Tips, Tools and Applications for the Electronic Industry in Europe

Posted on 2016/03/10 by George

Smart USB Multi-Measuring Platform and Oscilloscope (3 of 3)

Review Part 3

The third and last part of the SmartScope review. Missed previous parts? Read Part 1 and Part 2.

In practice?
We’ve now come to the stage where we connect the device and start using it in earnest. The PC version of the software was tried out first, and it took a while to get used to it.

To start with, we regularly found ourselves looking up instructions from the Help, or tried to discover where a particular function was. It will take some time before you’ll be able to operate the software like a pro. However, with the tablet versions things progressed much more quickly. You’ll soon find out that the program was developed for use with a touchscreen. In this case, it took only several minutes to find out how to operate it, and it was also much easier to try things out.

In both cases it was noticeable how quickly the scope responded. You get the same experience as if you were using a "standard" scope. It is often the case that USB scopes experience a delay between the scope hardware and the processing and displaying of data on the computer. You don’t notice any delay with this device, so that’s a job well done by LabNation. The time and voltage scales can be adjusted via pinch/stretch gestures with your fingers or with the scroll wheel of your mouse. The scale is updated immediately, going to the next, rounded, value. It is even possible to set a different voltage scale for each analog input signal.
The panorama bar is a very useful feature, which can be made to appear at the top of the display. This shows all of the 4 million samples stored in the hardware memory. From here you can select any section using touch or the mouse, which will
then be displayed on the main scope screen. The complete contents of the memory can also be exported and stored in a file.
The AWG can create several waveforms as standard, which have a number of adjustable parameters. The slide controls for these are quite small, which makes it difficult to adjust the values to a precise figure, especially for the frequency. An extra (numerical?) input method would be a welcome addition here. You can create your own waveforms by putting values into a CSV file, but this is not a very user-friendly method.
The developers have indicated that they’re continually adding to the functionality, so this is one area that should see some improvement in the future.
The logic analyzer is just as easy to control as the scope section. Many electronic engineers rarely use these functions on a standalone device because the operation is so tricky. However, it’s a piece of cake in this case. You can set an 8-bit trigger word by clicking/touching the circles on the right of the display. Further development of this section is planned for the future as well.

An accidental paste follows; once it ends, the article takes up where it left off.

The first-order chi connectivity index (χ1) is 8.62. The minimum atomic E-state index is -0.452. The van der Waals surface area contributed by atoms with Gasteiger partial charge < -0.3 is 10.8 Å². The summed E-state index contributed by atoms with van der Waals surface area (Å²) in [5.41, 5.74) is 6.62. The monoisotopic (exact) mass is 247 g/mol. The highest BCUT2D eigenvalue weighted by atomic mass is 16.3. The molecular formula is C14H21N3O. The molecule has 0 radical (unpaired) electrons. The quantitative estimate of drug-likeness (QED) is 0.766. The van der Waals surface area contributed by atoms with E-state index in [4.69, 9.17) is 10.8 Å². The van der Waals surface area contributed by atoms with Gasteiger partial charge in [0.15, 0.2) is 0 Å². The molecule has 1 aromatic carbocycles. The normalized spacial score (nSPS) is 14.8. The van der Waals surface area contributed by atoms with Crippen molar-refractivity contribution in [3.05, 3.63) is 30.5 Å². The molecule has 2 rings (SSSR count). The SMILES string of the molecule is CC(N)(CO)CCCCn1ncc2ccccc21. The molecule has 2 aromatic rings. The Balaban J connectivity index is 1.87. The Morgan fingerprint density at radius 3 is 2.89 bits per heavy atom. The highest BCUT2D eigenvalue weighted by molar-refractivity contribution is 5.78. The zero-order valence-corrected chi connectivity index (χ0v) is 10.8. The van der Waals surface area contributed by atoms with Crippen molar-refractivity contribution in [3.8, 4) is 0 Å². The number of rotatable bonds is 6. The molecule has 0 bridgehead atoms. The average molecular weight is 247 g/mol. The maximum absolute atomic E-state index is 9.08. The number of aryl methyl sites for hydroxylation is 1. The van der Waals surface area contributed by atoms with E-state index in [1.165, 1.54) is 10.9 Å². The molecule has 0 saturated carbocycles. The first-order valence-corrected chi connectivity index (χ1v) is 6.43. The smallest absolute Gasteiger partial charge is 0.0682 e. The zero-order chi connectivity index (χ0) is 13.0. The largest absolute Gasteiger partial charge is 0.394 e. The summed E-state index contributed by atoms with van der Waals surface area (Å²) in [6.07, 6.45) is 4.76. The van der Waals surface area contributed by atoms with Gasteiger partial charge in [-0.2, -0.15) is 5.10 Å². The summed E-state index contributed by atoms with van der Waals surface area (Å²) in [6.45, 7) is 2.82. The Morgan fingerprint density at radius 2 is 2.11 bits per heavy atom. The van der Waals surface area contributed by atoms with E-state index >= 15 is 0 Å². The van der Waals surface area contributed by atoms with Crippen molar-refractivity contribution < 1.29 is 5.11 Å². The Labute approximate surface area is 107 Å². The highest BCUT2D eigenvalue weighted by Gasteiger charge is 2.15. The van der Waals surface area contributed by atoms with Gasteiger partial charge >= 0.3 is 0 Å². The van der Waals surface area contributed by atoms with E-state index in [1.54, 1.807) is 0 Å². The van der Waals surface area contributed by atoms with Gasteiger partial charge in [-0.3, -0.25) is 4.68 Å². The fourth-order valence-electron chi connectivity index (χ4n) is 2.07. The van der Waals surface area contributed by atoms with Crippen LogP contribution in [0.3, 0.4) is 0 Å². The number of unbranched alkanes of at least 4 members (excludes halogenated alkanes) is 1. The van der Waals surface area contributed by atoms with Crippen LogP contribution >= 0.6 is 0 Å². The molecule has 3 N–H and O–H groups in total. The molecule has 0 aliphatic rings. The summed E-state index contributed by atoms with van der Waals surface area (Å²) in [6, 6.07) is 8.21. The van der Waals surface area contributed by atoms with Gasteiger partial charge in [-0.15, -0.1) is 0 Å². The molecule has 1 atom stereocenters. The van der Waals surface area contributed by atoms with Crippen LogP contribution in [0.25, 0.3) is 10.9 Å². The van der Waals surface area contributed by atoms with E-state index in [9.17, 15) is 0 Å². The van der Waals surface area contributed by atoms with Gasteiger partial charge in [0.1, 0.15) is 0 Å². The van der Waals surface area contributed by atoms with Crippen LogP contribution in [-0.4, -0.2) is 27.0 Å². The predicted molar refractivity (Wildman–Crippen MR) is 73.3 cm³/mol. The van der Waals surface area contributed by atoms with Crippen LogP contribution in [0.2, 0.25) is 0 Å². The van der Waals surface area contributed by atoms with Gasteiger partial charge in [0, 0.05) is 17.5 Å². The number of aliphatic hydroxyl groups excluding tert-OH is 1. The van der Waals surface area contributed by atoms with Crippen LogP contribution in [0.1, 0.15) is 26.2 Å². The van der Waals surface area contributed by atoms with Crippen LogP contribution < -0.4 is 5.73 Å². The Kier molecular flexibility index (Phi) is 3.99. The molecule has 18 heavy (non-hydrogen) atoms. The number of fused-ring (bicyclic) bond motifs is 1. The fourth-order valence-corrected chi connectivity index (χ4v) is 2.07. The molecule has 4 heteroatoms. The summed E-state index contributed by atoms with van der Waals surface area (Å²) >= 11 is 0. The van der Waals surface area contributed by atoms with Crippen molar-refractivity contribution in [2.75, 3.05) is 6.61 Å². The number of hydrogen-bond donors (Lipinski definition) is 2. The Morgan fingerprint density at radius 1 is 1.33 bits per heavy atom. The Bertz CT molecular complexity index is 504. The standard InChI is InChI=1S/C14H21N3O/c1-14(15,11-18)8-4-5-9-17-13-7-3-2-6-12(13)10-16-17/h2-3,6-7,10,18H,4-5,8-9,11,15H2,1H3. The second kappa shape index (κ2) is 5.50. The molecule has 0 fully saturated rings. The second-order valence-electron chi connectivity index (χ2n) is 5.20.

The digital decoders in the SmartScope can be used on both analog signals as well as digital signals to decode various protocols. Some of the more popular ones have already been included. A small test with an I2C bus quickly revealed how useful these decoders are. Without too much effort, you’ll be able to see the values or addresses on the screen. It is even possible to set up two decoders in series, where the second one processes the results produced by the first decoder. An example of this is shown in the figure below where the data in the hardware buffer has first been decoded by the standard I2Cdecoder. Its output is then processed further by the second decoder, which displays the results in an easily readable format: It shows the register number followed by the value of the next two bytes, combined as a word.
Although the specifications and features of the SmartScope at first appear similar to other devices in this price range, it soon becomes apparent that it has several features that none of the others has, such as the built-in hardware buffer and the digital decoders. This instrument provides you with an extensive measurement arsenal: Not only do you get two analog inputs, but there also eight digital inputs, four programmable digital outputs and last but not least, the AWG.
When you consider the number of accessories that are included as standard (two probes, connection cables for the AWG and digital inputs/outputs, test clips and a USB cable) it becomes clear that the SmartScope is a successful measuring instrument
that is certainly worth its €229 price tag.
The software is unique in that it can run on virtually any platform. The interface does take some time to get used to, and may not appeal to everybody, but we’re certain that it will become better, more flexible and extensive in the future.
The people at LabNation are continuously developing the software, and several items were added or improved during the time the scope was evaluated.
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This entry was posted in Oscilloscope | Generators, Test & Measurement

by George